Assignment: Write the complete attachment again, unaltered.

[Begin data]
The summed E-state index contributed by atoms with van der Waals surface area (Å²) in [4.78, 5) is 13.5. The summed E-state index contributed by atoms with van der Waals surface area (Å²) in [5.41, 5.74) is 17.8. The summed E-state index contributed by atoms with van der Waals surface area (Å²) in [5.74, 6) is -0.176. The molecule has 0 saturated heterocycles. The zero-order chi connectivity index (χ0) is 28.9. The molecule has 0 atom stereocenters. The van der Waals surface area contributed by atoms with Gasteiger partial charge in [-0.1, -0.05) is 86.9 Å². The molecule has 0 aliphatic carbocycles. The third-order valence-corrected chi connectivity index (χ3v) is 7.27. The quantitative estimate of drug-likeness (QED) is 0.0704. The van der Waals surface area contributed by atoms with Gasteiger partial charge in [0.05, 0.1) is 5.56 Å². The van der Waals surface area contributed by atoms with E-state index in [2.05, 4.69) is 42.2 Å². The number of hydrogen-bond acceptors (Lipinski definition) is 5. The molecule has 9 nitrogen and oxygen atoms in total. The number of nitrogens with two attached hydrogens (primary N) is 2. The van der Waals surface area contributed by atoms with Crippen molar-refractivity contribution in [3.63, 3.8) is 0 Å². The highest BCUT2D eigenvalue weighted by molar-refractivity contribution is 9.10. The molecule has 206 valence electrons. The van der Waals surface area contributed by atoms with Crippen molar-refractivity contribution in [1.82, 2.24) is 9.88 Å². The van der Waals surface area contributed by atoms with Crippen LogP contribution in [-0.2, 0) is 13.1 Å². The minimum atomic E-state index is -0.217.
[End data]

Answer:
The summed E-state index contributed by atoms with van der Waals surface area (Å²) in [4.78, 5) is 13.5. The summed E-state index contributed by atoms with van der Waals surface area (Å²) in [5.41, 5.74) is 17.8. The summed E-state index contributed by atoms with van der Waals surface area (Å²) in [5.74, 6) is -0.176. The molecule has 0 saturated heterocycles. The zero-order chi connectivity index (χ0) is 28.9. The molecule has 0 atom stereocenters. The van der Waals surface area contributed by atoms with Gasteiger partial charge in [-0.1, -0.05) is 86.9 Å². The molecule has 0 aliphatic carbocycles. The third-order valence-corrected chi connectivity index (χ3v) is 7.27. The quantitative estimate of drug-likeness (QED) is 0.0704. The van der Waals surface area contributed by atoms with Gasteiger partial charge in [0.05, 0.1) is 5.56 Å². The van der Waals surface area contributed by atoms with E-state index in [2.05, 4.69) is 42.2 Å². The number of hydrogen-bond acceptors (Lipinski definition) is 5. The molecule has 9 nitrogen and oxygen atoms in total. The number of nitrogens with two attached hydrogens (primary N) is 2. The van der Waals surface area contributed by atoms with Crippen molar-refractivity contribution in [3.63, 3.8) is 0 Å². The highest BCUT2D eigenvalue weighted by molar-refractivity contribution is 9.10. The molecule has 206 valence electrons. The van der Waals surface area contributed by atoms with Crippen molar-refractivity contribution in [1.82, 2.24) is 9.88 Å². The van der Waals surface area contributed by atoms with Crippen LogP contribution in [-0.2, 0) is 13.1 Å². The minimum atomic E-state index is -0.217.